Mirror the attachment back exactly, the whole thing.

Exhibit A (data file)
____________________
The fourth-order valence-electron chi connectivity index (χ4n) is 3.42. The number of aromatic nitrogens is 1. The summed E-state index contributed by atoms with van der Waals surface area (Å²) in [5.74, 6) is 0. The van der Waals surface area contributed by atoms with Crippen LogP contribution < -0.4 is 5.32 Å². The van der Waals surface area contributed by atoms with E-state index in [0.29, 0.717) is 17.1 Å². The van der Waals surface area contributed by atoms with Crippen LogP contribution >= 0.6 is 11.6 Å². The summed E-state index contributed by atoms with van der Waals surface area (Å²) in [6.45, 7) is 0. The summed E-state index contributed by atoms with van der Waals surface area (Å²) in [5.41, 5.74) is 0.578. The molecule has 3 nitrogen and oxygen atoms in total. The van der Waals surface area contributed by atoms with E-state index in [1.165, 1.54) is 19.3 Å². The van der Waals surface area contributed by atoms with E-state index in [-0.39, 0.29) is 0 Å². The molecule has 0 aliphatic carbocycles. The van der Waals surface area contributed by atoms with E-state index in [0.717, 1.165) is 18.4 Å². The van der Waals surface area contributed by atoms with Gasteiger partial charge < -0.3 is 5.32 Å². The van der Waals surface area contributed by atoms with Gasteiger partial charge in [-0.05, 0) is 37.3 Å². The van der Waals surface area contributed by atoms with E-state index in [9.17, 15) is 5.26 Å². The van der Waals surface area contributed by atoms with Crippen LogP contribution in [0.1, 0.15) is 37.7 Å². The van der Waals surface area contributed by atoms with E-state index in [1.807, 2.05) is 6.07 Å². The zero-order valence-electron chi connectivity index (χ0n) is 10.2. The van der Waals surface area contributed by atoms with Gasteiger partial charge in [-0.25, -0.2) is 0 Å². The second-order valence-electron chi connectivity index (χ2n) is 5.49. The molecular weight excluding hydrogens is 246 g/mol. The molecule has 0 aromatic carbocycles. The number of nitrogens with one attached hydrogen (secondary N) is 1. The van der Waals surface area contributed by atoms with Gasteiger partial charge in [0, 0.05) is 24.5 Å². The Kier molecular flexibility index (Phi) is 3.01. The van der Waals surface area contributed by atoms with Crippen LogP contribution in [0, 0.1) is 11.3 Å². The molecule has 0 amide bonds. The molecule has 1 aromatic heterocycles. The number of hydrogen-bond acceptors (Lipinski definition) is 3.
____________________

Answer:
The fourth-order valence-electron chi connectivity index (χ4n) is 3.42. The number of aromatic nitrogens is 1. The summed E-state index contributed by atoms with van der Waals surface area (Å²) in [5.74, 6) is 0. The van der Waals surface area contributed by atoms with Crippen LogP contribution < -0.4 is 5.32 Å². The van der Waals surface area contributed by atoms with E-state index in [0.29, 0.717) is 17.1 Å². The van der Waals surface area contributed by atoms with Crippen LogP contribution >= 0.6 is 11.6 Å². The summed E-state index contributed by atoms with van der Waals surface area (Å²) in [6.45, 7) is 0. The summed E-state index contributed by atoms with van der Waals surface area (Å²) in [5.41, 5.74) is 0.578. The molecule has 3 nitrogen and oxygen atoms in total. The van der Waals surface area contributed by atoms with E-state index in [1.165, 1.54) is 19.3 Å². The van der Waals surface area contributed by atoms with E-state index in [-0.39, 0.29) is 0 Å². The molecule has 0 aliphatic carbocycles. The van der Waals surface area contributed by atoms with E-state index in [0.717, 1.165) is 18.4 Å². The van der Waals surface area contributed by atoms with Gasteiger partial charge < -0.3 is 5.32 Å². The van der Waals surface area contributed by atoms with Gasteiger partial charge in [-0.05, 0) is 37.3 Å². The van der Waals surface area contributed by atoms with E-state index in [9.17, 15) is 5.26 Å². The van der Waals surface area contributed by atoms with Crippen LogP contribution in [0.1, 0.15) is 37.7 Å². The van der Waals surface area contributed by atoms with E-state index in [1.807, 2.05) is 6.07 Å². The zero-order valence-electron chi connectivity index (χ0n) is 10.2. The van der Waals surface area contributed by atoms with Gasteiger partial charge in [-0.25, -0.2) is 0 Å². The second-order valence-electron chi connectivity index (χ2n) is 5.49. The molecular weight excluding hydrogens is 246 g/mol. The molecule has 0 aromatic carbocycles. The number of nitrogens with one attached hydrogen (secondary N) is 1. The van der Waals surface area contributed by atoms with Gasteiger partial charge in [0, 0.05) is 24.5 Å². The Kier molecular flexibility index (Phi) is 3.01. The van der Waals surface area contributed by atoms with Crippen LogP contribution in [0, 0.1) is 11.3 Å². The molecule has 0 amide bonds. The molecule has 1 aromatic heterocycles. The number of hydrogen-bond acceptors (Lipinski definition) is 3.